Parents will do anything to help their kids succeed and in some cases that means breaking the law. Just recently, the FBI uncovered a multi-million-dollar entrance admissions scandal. FBI prosecutors say wealthy parents paid William Rick Singer to guarantee placement at high-profile universities, including Georgetown, Stanford, UCLA, and Yale.
FBI prosecutors say Singer helped parent’s fake admissions exam scores and pass off children as student-athletes, even if the student possessed no athletic ability. The scandal has different parts and parents were given different options they could choose to have their kid admitted. Some parents paid thousands of dollars to either have someone take a college entrance exam for their student or to have their child’s exam responses corrected after they had completed the test. Other parents paid Singer to promote their child as a recruit for a college athletic team in order to have the child admitted to the college. In one instance, Singer sent a coach an athletic profile claiming the prospective student was co-captain of a prominent club soccer team even though the student did not play competitive soccer.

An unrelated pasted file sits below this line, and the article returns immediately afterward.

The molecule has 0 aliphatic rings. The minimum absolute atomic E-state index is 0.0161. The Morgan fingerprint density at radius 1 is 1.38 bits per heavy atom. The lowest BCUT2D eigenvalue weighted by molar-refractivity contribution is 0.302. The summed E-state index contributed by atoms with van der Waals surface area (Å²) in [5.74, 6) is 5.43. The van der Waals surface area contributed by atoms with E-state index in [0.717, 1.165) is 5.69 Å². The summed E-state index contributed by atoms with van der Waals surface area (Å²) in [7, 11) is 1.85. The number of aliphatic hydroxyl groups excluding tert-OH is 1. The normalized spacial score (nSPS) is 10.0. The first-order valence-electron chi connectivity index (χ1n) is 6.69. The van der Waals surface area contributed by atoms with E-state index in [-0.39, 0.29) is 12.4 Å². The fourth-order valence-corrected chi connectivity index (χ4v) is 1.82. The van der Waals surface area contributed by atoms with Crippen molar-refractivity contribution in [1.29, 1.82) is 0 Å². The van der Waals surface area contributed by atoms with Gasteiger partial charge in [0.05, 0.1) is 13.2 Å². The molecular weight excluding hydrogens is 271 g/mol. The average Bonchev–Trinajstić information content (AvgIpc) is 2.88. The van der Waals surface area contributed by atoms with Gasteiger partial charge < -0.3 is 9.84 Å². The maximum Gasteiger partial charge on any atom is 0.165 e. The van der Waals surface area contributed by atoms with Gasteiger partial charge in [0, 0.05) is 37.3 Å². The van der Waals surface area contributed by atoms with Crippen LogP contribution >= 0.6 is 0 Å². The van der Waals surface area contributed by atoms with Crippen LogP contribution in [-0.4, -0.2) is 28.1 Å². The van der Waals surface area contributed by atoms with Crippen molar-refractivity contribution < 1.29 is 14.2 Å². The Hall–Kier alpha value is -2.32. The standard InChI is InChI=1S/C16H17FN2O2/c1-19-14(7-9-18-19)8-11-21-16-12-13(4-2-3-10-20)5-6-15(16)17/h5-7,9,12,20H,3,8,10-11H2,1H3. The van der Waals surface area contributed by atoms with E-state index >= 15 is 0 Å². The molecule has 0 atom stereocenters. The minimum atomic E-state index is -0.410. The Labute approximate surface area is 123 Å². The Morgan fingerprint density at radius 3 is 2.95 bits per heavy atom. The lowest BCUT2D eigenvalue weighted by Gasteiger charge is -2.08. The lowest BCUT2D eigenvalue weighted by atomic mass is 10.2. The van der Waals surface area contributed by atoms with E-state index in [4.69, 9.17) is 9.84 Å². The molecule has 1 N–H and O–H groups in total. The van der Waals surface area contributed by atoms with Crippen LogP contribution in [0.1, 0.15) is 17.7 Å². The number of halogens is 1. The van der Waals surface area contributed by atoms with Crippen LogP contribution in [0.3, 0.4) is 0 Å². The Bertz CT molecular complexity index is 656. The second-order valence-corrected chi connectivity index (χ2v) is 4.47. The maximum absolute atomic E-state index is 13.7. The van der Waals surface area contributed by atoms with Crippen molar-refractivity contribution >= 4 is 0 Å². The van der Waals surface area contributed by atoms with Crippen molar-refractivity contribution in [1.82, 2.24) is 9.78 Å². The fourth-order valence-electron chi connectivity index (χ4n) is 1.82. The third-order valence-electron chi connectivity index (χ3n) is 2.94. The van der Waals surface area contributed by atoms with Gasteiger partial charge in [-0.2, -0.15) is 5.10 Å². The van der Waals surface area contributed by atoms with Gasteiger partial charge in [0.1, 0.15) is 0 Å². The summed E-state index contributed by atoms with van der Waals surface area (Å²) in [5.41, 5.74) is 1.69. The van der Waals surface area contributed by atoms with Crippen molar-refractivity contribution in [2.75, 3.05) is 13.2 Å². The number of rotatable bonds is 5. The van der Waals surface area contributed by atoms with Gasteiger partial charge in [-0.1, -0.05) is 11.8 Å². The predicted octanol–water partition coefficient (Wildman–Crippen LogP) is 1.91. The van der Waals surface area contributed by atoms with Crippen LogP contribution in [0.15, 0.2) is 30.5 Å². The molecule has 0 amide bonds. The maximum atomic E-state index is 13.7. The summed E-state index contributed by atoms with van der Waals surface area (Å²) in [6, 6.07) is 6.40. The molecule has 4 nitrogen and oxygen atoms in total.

This scheme didn’t stop there. Where many parents could get into additional trouble is dependent on how they claimed this expense on their taxes. As part of the scheme, Singer disguised the payments from parents as charitable contributions for a nonprofit organization, the Key Worldwide Foundation. This allowed those parents to use that payment as a tax break. Despite the foundation being real and even registered, the receipts given to the IRS showing how the foundation spent its money showed that money was not spent for actual charitable reasons, but instead were payments for services to guarantee college acceptance for the donor’s children. The foundation even sent letters that falsely stated no goods or services were exchanged for the donation, which allowed the parents to deduct that payment on their federal income tax as a charitable donation. Because of this, parents who paid into the scheme could be charged with tax fraud for claiming that payment as a donation. It is not known how many parents claimed the payment as a charitable contribution on their taxes or how much money the government lost through the $25 million scheme.